The New SFMOMA: A Museum for the Masses

After three years of renovations and expansion, and at a cost of $305 million dollars, the San Francisco Museum of Modern Art opened its doors last month. The area around SOMA has become a hub for museums (Yerba Buena, the Contemporary Jewish Museum, and the Museum of African Diaspora), and the new SFMOMA certainly qualifies as leader of the pack.

Since its opening, some critics have voiced concern over the museum’s overwhelming collection of blue chip art (e.g. pieces from the Doris and Donald Fisher Collection), with many saying that the 170,000 square feet of gallery space should include (and highlight) local artists and the neighborhood’s blue collar legacy. Yes, the museum is grand in scope and scale, but it’s also an unprecedented opportunity to view this type of art (33,000 pieces plus) under one roof.

Alexander Calder Motion Lab The Fisher Collection exhibition at SFMOMA; photo Iwan Baan, courtesy of SFMOMA

Photo: Alexander Calder Motion Lab The Fisher Collecction at SFMOMA; photo Iwan Baan, courtesy SFMOMA. 

With seven floors of permanent and rotating exhibits of modern and contemporary art, it’s considered the largest museum of its kind in the country. There’s no question that the curatorial departments will produce future exhibits highlighting San Francisco’s local arts scene and its unique position as the newest museum in a city that, at times, seems at odds with itself and its identity. What I experienced on a recent visit was a world-class museum in a world-class city—in our backyard.

Roberts Family Gallery featuring Richard Serra's Sequence (2006) at SFMOMA; photo: Henrik Cam; courtesy of SFMOMA

Photo: Roberts Family Gallery featuring Richard Serra's Sequence (2006); photo by Henrik Cam, courtesy of SFMOMA. 

Both the Third Street and Howard Street entrances allow visitors to enjoy 44,000 square feet of museum space free of charge. That includes Richard Serra’s 2006 spiral steel sculpture, Sequence. Once you venture one floor up, you’ll find the member services and ticketing area, a gift store, and numerous staff to help you get the most out of your visit.

Each floor holds surprises, from the third-floor outdoor sculpture garden with the country’s largest living wall to the fifth-floor Oculus Bridge, where visitors can walk from one exhibit to the next while being suspended high above the ground floor. These architectural elements enhance the interior’s bold design and create a super backdrop to some of the museum’s most influential artists like Calder, Koons, Warhol, Richter, and Lichtenstein.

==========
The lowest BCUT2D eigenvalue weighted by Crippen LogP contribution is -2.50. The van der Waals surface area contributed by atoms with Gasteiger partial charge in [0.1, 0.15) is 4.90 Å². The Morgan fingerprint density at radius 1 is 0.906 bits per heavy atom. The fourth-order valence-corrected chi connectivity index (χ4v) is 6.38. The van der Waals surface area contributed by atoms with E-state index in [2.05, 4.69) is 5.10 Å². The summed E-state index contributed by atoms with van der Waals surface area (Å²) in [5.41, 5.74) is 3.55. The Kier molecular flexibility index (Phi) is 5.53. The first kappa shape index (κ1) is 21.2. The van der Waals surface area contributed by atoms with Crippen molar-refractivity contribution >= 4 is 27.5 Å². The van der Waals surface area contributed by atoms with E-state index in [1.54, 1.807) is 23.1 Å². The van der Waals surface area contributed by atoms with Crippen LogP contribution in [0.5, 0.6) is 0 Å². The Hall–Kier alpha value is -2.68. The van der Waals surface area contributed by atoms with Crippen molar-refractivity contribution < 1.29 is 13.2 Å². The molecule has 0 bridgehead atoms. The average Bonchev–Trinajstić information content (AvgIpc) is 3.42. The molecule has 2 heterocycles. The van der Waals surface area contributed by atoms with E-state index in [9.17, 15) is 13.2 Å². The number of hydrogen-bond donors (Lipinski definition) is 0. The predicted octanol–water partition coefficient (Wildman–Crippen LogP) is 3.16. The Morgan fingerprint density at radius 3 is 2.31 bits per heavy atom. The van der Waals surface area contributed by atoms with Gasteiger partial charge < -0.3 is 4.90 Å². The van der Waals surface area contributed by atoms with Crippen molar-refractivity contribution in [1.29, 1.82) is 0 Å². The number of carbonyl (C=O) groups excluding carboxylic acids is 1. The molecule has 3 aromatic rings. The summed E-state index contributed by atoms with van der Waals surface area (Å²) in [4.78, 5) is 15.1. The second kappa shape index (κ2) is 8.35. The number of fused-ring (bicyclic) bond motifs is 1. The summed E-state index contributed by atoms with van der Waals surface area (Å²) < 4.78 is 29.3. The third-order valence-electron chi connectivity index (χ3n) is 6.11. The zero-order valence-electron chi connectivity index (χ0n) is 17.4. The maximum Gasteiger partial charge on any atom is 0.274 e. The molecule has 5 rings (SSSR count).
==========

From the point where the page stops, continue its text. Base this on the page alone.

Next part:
The Campaign for Art Modern and Contemporary exhibition featuring a selection of chairs each of a single material; photo Iwan Baan, courtesy SFMOMA.

Photo: The Campaign for Art Modern and Contemporary exhibition featuring a selection of chairs each of a single material; photo by Iwan Baan, courtesy SFMOMA. 

There are currently 19 special exhibits on display including German Art after 1960, British Sculptors, and pieces of pop and figurative art that are a hit with the kids. The sixth-floor is home to Viktor, part of the museum’s Typeface to Interface exhibit. This scaleable drawing robot draws autonomously, blurring the lines between digital and analog art.

Those needing to refuel have three dining options: Sightglass at SFMOMA for coffee and pastries adjacent to the third-floor photography collection, Cafe 5 for salads, sandwiches, and lighter fare on the fifth floor’s pavilion (also accessible to the sculpture garden), and In Situ for Michelin-three- starred Chef Corey Lee’s interpretations of his peer’s global dishes (currently only open for lunch).

The new SFMOMA, view from Yerba Buena Gardens; photo Henrik Kam, courtesy SFMOMA

Photo: The new SFMOMA, view from Yerba Buena Gardens; photo Henrik Kam, courtesy SFMOMA. 

Tips for getting the most out of your visit:

  • Visit the website (www.sfmoma.org) to orient yourself with the art
  • Download the museum’s free app for a guided tour of the exhibits
  • Inquire about the day’s talks that run on various floors and cover specific pieces and artists
  • Avoid the long line at the elevators and walk the flight up from the second to third floor
  • Schedule rest stops at one of the several outdoor terraces or check out the seventh-floor screening room, which shows several different short films centered around various themes
  • Visit on a Thursday evening and enjoy the city views at dusk from the seventh-floor terrace

Admission is $25; seniors 65 and older $22; visitors ages 19 through 24 $19; free to visitors 18 and younger.

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